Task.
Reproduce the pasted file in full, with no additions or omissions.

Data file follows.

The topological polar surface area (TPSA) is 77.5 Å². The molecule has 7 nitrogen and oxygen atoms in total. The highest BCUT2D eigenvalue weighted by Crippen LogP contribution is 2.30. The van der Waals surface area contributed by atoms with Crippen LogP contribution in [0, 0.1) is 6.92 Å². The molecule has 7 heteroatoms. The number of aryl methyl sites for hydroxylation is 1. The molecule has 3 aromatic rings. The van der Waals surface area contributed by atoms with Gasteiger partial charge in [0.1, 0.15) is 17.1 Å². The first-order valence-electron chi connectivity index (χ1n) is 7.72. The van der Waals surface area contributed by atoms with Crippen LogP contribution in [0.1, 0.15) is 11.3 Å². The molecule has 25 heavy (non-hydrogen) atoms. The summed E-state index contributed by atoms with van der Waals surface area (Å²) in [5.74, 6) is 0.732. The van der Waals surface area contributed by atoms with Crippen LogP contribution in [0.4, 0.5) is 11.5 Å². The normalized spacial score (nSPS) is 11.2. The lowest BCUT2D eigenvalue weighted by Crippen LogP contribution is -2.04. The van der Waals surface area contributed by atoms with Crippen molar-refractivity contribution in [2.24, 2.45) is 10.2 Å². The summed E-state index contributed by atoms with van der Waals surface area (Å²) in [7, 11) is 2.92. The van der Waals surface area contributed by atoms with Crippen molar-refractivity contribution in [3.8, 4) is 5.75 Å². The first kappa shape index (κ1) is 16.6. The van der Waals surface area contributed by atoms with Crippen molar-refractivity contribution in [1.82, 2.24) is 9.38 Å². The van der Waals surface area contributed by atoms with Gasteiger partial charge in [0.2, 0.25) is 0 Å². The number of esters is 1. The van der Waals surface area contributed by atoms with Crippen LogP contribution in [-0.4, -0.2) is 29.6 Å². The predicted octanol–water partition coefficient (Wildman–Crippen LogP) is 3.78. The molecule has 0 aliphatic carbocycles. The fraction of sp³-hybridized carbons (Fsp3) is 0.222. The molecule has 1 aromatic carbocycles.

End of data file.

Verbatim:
The topological polar surface area (TPSA) is 77.5 Å². The molecule has 7 nitrogen and oxygen atoms in total. The highest BCUT2D eigenvalue weighted by Crippen LogP contribution is 2.30. The van der Waals surface area contributed by atoms with Crippen LogP contribution in [0, 0.1) is 6.92 Å². The molecule has 7 heteroatoms. The number of aryl methyl sites for hydroxylation is 1. The molecule has 3 aromatic rings. The van der Waals surface area contributed by atoms with Gasteiger partial charge in [0.1, 0.15) is 17.1 Å². The first-order valence-electron chi connectivity index (χ1n) is 7.72. The van der Waals surface area contributed by atoms with Crippen LogP contribution in [0.1, 0.15) is 11.3 Å². The molecule has 25 heavy (non-hydrogen) atoms. The summed E-state index contributed by atoms with van der Waals surface area (Å²) in [5.74, 6) is 0.732. The van der Waals surface area contributed by atoms with Crippen LogP contribution in [0.4, 0.5) is 11.5 Å². The normalized spacial score (nSPS) is 11.2. The lowest BCUT2D eigenvalue weighted by Crippen LogP contribution is -2.04. The van der Waals surface area contributed by atoms with Crippen molar-refractivity contribution in [2.24, 2.45) is 10.2 Å². The summed E-state index contributed by atoms with van der Waals surface area (Å²) in [7, 11) is 2.92. The van der Waals surface area contributed by atoms with Crippen molar-refractivity contribution in [3.8, 4) is 5.75 Å². The first kappa shape index (κ1) is 16.6. The van der Waals surface area contributed by atoms with Crippen molar-refractivity contribution in [1.82, 2.24) is 9.38 Å². The van der Waals surface area contributed by atoms with Gasteiger partial charge in [0.2, 0.25) is 0 Å². The number of esters is 1. The van der Waals surface area contributed by atoms with Crippen LogP contribution in [-0.4, -0.2) is 29.6 Å². The predicted octanol–water partition coefficient (Wildman–Crippen LogP) is 3.78. The molecule has 0 aliphatic carbocycles. The fraction of sp³-hybridized carbons (Fsp3) is 0.222. The molecule has 1 aromatic carbocycles.